The power of storytelling was present as local residents, Florida A&M University students, and faculty attended the Retro Local screening presented by WFSU Public Media. The event took place on Tues, Oct 22 at FAMU School of Journalism and Graphic Communication.
The screening displayed two short documentaries that focused on the effects of urban renewal within black communities. A third documentary was also shown that centered on the closing of FAMU Hospital.
WFSU News Director JacqueLynn Hatter sat alongside FAMU professors Kenneth Jones and Reginald Ellis as they shared their thoughts on the stories with the audience.
“How can you get on offense if you’re always playing defense?” Asked Hatter as she discussed the long-term pattern of wanting to merge FAMU with larger colleges.
The screening led to a passionate discussion between the panel and the residents about urban renewal (or what some consider gentrification in Tallahassee) as well as the issue of merging FAMU.
Local activist Max Epstein was one of the attendees that appreciated the screening, as this has been a subject he is familiar with.
“I thought it was amazing,” said Epstein. “It’s continuing an important conversation and I think we need more events like this.”
Epstein explained how there was a lot of information in the documentaries that he wasn’t aware of and how he had to do his own research to be involved with the community.
“I honestly don’t know a lot about FAMU’s history,” Epstein said. “I’ve taken it upon myself to learn more and more as I learn about the injustices here in Tallahassee to become involved and make a difference.”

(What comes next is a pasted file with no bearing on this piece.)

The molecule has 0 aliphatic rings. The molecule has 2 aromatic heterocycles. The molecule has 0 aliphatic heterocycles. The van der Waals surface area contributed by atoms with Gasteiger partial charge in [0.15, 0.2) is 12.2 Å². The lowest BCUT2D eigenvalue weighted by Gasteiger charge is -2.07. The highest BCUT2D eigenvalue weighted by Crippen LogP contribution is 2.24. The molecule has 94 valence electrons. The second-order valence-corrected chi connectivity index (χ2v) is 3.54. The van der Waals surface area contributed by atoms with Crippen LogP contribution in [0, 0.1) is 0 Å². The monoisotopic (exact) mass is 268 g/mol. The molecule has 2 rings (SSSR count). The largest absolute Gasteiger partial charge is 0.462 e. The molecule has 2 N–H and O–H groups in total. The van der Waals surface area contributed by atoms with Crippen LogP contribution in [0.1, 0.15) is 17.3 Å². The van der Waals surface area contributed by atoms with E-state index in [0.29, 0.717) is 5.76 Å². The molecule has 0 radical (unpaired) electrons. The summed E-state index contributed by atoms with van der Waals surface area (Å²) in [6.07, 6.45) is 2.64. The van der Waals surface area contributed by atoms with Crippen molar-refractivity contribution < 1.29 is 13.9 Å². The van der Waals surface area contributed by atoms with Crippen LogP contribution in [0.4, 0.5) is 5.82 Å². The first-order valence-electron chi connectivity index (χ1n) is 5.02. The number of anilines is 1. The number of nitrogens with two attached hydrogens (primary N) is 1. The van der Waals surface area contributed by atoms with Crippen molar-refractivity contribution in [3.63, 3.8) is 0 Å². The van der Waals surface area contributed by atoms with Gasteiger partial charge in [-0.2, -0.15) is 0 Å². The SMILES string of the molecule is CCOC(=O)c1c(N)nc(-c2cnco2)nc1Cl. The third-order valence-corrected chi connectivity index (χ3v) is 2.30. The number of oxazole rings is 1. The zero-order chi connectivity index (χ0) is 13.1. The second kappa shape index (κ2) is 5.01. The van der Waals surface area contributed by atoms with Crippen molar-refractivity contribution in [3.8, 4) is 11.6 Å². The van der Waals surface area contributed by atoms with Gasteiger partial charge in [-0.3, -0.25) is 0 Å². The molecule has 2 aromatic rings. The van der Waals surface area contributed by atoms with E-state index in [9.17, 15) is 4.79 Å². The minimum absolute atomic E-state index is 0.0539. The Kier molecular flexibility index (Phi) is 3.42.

The interests of residents were piqued, and the most common concern grew to be if they were able to do anything about current plans for urban renewal.
Various residents urged others to not wait to take action. The Florida 2030 Blueprint was the project that was mentioned as something that residents needed to pay attention to.
They shared that most of the information about upcoming plans are available on websites such as the City of Tallahassee and Leon County School District.
Resident Miaisha Mitchell, who grew up in the Smokey Hollow neighborhood of Tallahassee, said, “I’m very excited about this conversation being held on the tallest of the seven hills in Tallahassee. There are several things we have still not learned a lesson in, at my experience at Smokey Hollow.”
The event ended with audience members wanting to become more involved and it initiated smaller conversations about what was happening in the community.